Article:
Welcome to GVI Fiji's Community Development Programme blog. Here you can keep up to date with our projects in Fiji.

Monday, November 4, 2013

My Stay in Vuaki Village

After a boat trip, we arrived on the beach of Vuaki at about 3 pm. We, the Construction Team, were invited to stay in the village for one night. We walked the path from the beach into the village arrived directly at Bill’s house. That’s the house where I stayed.

I brought my backpack into the room Bill and his wife sat aside for me. In my room was a bed with a thick mattress. Pretty cool! In the living room the GVI volunteers and staff snacked on some cookies and enjoyed a nice talk with Bill’s wife, children (Simone – two years, Napoleon – six months) and some relatives before we went for seeing how the men built a bure (traditional Fijian home) with traditional tools like sticks and stones.

At about 5:45 pm the main point of the evening started. We went along another path to another village. There was a big celebration. After a thirty-minute walk through the woods, we arrived in Long Beach. The women cooked while men pounded kava. I tried to help pound kava. To do this, you take your hand around an iron stick and push the stick with a lot of power onto the kava root while it is an iron container. I did it only about three times, but I did it. :)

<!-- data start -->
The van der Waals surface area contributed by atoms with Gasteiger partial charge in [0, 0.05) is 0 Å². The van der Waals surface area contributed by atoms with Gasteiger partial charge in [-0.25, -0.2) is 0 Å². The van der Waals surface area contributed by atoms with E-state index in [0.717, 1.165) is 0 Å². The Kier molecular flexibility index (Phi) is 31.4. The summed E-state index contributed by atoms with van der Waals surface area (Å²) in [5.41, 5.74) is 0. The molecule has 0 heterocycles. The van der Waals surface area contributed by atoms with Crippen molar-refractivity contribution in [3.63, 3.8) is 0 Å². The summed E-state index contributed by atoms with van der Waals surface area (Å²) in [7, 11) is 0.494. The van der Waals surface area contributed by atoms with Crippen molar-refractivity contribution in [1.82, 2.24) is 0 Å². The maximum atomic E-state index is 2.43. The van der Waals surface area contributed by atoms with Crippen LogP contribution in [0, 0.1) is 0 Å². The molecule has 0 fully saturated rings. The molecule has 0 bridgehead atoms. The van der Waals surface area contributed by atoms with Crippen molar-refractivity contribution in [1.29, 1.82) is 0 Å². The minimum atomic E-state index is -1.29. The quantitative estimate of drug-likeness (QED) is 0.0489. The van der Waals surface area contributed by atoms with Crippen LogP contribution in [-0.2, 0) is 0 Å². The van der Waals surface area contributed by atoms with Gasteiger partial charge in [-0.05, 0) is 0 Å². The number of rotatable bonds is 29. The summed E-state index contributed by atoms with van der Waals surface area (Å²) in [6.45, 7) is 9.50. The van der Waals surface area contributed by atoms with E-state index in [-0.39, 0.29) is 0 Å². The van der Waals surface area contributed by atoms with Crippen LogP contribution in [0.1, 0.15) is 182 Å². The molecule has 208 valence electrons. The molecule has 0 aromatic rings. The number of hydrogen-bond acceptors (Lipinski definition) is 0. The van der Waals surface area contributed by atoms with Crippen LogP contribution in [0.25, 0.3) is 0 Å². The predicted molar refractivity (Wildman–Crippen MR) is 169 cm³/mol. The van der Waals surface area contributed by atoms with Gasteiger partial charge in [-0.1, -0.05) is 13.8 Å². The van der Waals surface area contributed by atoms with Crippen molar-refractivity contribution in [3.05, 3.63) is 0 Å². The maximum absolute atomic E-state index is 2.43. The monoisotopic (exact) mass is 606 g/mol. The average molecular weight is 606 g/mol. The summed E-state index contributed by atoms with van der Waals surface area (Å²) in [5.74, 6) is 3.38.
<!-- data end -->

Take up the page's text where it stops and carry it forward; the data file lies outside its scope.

When the food was ready to eat, we took a seat in a new-but-not-completely-set-up house. The sitting area was 5-6 meters long. There were tablecloths (on the floor) and on it the plates. Just plates, no cutlery. I liked it. :) People sat on both sides on the tablecloths. And then it came, the part I looked forward to most (the food)! Yeah!! There was octopus, fish, crabs, pork, sticks with small chillies. It was delicious. Maybe it was the best fish I’ve ever eaten. After four plates, I washed my hands in a small bowl with water, left the food house, and entered a traditional cottage.

This place had a special atmosphere for me. Inside were three women. The wood and leaf walls were decorated with materials. In the middle of the women stood an oil lamp that gave just enough light to see, not too much and not too little, just enough to create a great atmosphere. During one or two mugs of black tea we had nice talks. It was a pretty good moment. At about 10pm we went back along the path with the same children and torches. I slept well.

For breakfast I had freshly baked coconut cake which gave my stay a nice end. The people in Vuaki are very friendly. They laugh a lot and make you feel like they love to have you in their home. They are also very good cooks. My stay was traditional. Thank you for the great experience.

Michael Sander (AKA ‘The Machine’), Germany
4 week Yasawa Construction Volunteer